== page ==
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History of Connecticut

The History of Connecticut begins as a number of unrelated colonial villages. These ventures gradually coalesced into larger units until they were finally combined under a single royal charter in 1662.

Colonies in Connecticut

The Dutch were the first Europeans in Connecticut. In
1614 Adriaen Block explored the coast of Long Island Sound, and sailed up the Connecticut River at least as far as modern Hartford, Connecticut. By 1623, the new Dutch West India Company regularly traded for furs there and ten years later they fortified it for protection from the Pequot Indians as well as from the expanding English colonies. They fortified the site, but encroaching English colonization made them agree to withdraw in the Treaty of Hartford, and by 1654 they were gone.

The first English colonists came from the Bay Colony and Plymouth Colony in Massachusetts, and they settled at Windsor in 1633, Weathersfield (1634), and Hartford (1636). The Bay colony also built Fort Saybrook at the mouth of the River in 1636. Another Puritan group started the New Haven Colony in 1637. The Massachusetts colonies did not seek to absorb their progeny in Connecticut and Rhode Island into the Massachusetts governments. Communication and travel was too difficult, and it was also convenient to have a place for nonconformists to go.

The English settlement and trading post at Windsor especially threatened the Dutch trade, since it was upriver and more accessible to the Indians from the interior. That fall and winter the Dutch sent a party upriver as far as modern Springfield, Massachusetts spreading gifts to convince the Indians to bring their trade to the Dutch post at Hartford. Unfortunately they also spread smallpox and by the end of the 1633-34 winter the Indian population of the entire valley was reduced from over 8,000 to less than 2,000. This left the fertile valley wide open to further settlement.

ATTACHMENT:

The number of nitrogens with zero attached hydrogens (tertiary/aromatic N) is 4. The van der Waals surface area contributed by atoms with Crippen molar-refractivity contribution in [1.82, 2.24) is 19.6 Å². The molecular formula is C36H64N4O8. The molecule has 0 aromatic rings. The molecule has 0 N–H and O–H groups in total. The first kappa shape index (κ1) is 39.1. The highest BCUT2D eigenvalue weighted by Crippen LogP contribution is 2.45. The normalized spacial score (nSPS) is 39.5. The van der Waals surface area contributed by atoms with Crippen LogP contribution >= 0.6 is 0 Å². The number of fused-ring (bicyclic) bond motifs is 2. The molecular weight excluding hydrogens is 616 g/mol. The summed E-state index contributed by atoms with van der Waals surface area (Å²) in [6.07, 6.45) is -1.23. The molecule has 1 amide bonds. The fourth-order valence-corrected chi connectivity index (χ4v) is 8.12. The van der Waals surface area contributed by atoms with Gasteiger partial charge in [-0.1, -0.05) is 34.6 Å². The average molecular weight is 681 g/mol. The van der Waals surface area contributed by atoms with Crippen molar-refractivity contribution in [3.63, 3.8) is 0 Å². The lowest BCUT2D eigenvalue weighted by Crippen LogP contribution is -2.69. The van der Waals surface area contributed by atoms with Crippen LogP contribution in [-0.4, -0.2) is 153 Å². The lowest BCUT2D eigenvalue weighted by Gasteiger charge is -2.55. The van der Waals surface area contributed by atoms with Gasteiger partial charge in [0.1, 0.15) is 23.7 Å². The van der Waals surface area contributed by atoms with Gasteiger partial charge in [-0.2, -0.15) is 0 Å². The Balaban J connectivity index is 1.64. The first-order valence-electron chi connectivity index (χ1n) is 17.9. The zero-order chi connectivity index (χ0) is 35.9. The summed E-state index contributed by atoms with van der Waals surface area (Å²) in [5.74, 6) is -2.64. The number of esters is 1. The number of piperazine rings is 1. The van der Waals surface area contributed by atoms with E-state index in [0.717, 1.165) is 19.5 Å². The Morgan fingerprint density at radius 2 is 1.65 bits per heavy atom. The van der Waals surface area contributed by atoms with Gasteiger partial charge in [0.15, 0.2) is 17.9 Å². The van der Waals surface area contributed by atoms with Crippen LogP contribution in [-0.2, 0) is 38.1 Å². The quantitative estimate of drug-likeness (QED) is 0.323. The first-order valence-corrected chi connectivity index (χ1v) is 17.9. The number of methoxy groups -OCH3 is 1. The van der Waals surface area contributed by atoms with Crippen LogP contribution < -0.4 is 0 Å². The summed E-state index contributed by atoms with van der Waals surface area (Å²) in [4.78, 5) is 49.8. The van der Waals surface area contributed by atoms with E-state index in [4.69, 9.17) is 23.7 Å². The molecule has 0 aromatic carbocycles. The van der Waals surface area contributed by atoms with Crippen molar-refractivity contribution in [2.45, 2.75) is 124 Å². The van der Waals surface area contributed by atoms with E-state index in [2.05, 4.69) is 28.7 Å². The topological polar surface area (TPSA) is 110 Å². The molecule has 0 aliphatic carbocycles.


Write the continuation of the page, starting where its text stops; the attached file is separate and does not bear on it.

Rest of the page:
The Pequot War

Main article: Pequot War.

The ravages of disease, coupled with trade pressures invited the Pequots to tighten their hold on the river tribes. Additional incidents began to involve the colonists in the area in 1635 and Next spring their raid on Weathersfield prompted the three towns to meet. On May 1, 1637 they each sent delegates to the first General Court held at the meeting house in Hartford. This was the start of self government in Connecticut. They pooled their militia under the command of John Mason of Windsor, and declared war on the Pequots. When the war was over, there were officially no more Pequots. The Treaty of Hartford in 1638 reached agreements with the other tribes that gave the colonists the Pequot lands.

Under the Fundamental Orders

Main article: Fundamental Orders of Connecticut The River Towns had created a general government when faced with the demands of a war. In 1639, they took the unprecedented step of documenting the source and form of that government. They enumerated individual rights and concluded that a free people were the only source of government's authority. Rapid growth and expansion grew under this new regime.